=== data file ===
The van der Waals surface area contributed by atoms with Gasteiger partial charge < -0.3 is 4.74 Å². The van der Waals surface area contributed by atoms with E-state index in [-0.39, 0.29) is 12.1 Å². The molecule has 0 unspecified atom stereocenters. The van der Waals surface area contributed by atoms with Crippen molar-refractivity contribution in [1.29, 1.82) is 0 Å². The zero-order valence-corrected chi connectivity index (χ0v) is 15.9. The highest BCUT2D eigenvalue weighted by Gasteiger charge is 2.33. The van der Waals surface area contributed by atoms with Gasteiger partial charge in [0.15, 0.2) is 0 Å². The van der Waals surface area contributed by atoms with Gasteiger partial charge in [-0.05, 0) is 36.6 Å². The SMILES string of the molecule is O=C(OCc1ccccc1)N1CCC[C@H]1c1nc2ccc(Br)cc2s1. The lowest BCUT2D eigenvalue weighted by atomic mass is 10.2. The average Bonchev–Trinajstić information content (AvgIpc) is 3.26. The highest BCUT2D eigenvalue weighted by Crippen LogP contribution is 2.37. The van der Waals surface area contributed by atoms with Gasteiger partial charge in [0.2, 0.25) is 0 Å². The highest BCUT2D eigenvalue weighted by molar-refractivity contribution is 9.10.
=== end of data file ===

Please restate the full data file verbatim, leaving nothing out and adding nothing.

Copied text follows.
The van der Waals surface area contributed by atoms with Gasteiger partial charge < -0.3 is 4.74 Å². The van der Waals surface area contributed by atoms with E-state index in [-0.39, 0.29) is 12.1 Å². The molecule has 0 unspecified atom stereocenters. The van der Waals surface area contributed by atoms with Crippen molar-refractivity contribution in [1.29, 1.82) is 0 Å². The zero-order valence-corrected chi connectivity index (χ0v) is 15.9. The highest BCUT2D eigenvalue weighted by Gasteiger charge is 2.33. The van der Waals surface area contributed by atoms with Gasteiger partial charge in [0.15, 0.2) is 0 Å². The van der Waals surface area contributed by atoms with Gasteiger partial charge in [-0.05, 0) is 36.6 Å². The SMILES string of the molecule is O=C(OCc1ccccc1)N1CCC[C@H]1c1nc2ccc(Br)cc2s1. The lowest BCUT2D eigenvalue weighted by atomic mass is 10.2. The average Bonchev–Trinajstić information content (AvgIpc) is 3.26. The highest BCUT2D eigenvalue weighted by Crippen LogP contribution is 2.37. The van der Waals surface area contributed by atoms with Gasteiger partial charge in [0.2, 0.25) is 0 Å². The highest BCUT2D eigenvalue weighted by molar-refractivity contribution is 9.10.